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Written by Cuenca, Ecuador Gap Volunteer Aidan T.

Aidan’s host family welcoming him into their home

A Feast with Family

Last week my host family took me to my mom’s sister’s house. It was on the outskirts of the city and they had a decent chunk of land along with a full chicken coop and several ducks. As soon as we arrived we were greeted as royalty, given drinks and a sizable bowl of chicken soup. As I was eating, my host aunt told me the chicken I was eating had been slaughtered just a few hours ago. Well, the fresher the better! Then, the whole family walked out to the pea plants and began picking out only the “gorditas,” or the fully ripened peas.

Once we had finished the harvest, we went back onto the porch and began to assemble the barbecue for the freshly slaughtered duck. Despite the overwhelming smoke that filled my eyes, I took a moment to enjoy the scenery. Immense mountains loomed to the right and the city center poked out on my left. It was a beautiful moment to share with my host family. Once the duck was ready, I was gifted the heart, which was surprisingly tasty. It was a lovely day and a great example of the beautiful cultural immersion that I experience every day here in Ecuador.


Creating Space for Learning

Teaching English as a second language is no easy task, especially if you aren’t a trained educator. Nevertheless, I was thrown into the ring here at la Casa de la Juventud in Cuenca. They told me I was going to teach intermediate English classes to local youth ages 14–29 and I would be expected to come up with my own lesson plans. I was glad to hear that this would be a intermediate class because it would mean I could converse to some extent with my students. I spent my first week researching engaging lesson plans that consisted primarily of conversational activities.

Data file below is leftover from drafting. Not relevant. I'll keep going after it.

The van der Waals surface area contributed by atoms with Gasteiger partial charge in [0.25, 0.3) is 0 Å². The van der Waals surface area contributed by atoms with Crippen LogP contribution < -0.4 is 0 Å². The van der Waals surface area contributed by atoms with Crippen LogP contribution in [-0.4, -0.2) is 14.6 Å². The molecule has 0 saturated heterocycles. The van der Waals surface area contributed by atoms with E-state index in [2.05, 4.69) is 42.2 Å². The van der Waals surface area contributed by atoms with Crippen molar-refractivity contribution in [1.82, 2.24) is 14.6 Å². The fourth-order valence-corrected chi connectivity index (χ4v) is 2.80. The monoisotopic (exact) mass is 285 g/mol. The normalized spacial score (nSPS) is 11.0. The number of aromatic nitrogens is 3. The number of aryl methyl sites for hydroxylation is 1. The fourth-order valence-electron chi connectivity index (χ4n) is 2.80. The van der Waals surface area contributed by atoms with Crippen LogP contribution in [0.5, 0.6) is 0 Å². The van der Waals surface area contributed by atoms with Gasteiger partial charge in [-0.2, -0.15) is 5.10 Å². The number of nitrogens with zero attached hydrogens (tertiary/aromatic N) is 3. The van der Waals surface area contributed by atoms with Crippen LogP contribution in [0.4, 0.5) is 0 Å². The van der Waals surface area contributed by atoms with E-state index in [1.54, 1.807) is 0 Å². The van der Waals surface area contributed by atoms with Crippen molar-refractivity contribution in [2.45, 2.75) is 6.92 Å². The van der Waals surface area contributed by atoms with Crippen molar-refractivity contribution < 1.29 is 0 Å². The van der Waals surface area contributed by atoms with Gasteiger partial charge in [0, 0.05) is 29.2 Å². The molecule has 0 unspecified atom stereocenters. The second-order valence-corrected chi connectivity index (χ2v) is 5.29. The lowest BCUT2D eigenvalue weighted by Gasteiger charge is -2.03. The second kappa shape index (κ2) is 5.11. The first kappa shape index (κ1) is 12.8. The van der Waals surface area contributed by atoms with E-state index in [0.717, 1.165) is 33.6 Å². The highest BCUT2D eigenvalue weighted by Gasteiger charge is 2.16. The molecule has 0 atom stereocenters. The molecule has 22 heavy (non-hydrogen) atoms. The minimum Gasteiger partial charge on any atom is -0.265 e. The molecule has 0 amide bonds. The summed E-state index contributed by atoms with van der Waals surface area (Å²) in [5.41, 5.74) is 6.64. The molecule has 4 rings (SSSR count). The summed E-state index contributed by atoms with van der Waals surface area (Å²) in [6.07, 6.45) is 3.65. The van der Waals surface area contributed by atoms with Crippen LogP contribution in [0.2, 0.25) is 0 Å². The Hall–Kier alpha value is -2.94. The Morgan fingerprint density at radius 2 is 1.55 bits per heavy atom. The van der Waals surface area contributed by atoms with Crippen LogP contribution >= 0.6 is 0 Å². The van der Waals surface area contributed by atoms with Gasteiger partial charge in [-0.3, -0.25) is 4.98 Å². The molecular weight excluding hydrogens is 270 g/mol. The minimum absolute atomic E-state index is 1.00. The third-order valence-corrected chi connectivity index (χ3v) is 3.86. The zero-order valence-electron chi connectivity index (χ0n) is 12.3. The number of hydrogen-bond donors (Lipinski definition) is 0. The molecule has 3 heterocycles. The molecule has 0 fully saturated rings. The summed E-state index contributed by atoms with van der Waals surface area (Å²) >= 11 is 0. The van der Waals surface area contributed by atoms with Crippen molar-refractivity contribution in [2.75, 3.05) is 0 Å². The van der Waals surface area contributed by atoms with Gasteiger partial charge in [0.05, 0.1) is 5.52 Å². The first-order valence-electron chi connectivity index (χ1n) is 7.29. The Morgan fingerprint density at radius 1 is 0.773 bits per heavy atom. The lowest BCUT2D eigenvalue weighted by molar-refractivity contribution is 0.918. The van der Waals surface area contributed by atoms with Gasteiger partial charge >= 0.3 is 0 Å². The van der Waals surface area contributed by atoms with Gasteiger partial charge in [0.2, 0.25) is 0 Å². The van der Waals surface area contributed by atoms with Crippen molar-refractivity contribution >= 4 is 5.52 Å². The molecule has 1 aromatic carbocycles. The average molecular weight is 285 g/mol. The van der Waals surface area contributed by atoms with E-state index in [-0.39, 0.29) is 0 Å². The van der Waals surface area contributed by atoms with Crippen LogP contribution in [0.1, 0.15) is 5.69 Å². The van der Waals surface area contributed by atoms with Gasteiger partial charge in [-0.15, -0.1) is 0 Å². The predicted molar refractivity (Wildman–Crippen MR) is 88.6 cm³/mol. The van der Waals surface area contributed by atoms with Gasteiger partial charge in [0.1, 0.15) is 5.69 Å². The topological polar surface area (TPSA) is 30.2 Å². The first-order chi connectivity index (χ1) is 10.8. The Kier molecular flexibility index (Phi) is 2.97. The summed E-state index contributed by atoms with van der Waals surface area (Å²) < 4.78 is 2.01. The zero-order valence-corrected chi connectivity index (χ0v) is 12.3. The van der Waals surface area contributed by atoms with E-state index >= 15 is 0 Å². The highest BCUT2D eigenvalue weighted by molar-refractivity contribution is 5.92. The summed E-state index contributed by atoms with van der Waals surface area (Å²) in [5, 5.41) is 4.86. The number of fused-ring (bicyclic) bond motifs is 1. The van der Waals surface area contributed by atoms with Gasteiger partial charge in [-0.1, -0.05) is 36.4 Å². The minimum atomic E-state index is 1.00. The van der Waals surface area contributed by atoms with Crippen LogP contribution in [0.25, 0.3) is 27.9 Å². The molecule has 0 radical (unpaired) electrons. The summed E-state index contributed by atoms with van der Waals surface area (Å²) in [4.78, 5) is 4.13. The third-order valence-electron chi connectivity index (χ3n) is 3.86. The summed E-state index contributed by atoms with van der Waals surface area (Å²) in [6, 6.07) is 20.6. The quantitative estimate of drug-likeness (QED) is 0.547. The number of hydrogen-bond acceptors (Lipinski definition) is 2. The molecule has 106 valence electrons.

For my first class, I introduced myself to my four students and explained what I was doing here in Cuenca. Immediately, it was clear they had no idea what I had just told them. After a week of planning I thought I was ready, but I certainly wasn’t prepared for this. I had to regroup and come up with a new lesson plan on the fly, which turned out surprisingly well. Now I have around 20 students who come in for classes twice a week and I always tell them I am learning right along with them. At this point my classroom has converted into a learning space where we are all equals, making the most out of our time to learn from each other. This experience was certainly humbling, but certainly one of the more rewarding experiences in recent memory.


Preparing to Return Home

As these four months in Cuenca come to a close, I find myself reflecting on my experience here. There were certainly difficult moments here, but when I look back on my time in Cuenca I can’t help but focus on my love for the city and the people here. I have made quite a few friends- through AMIGOS, my host family, and my internship. These friendships are the most valuable things I have gained from my time in Cuenca. Through these people I have developed a new perspective of the world and have learned just a little more about how I fit into it. The knowledge and the love I have received from the people I have met here is something I will never forget.

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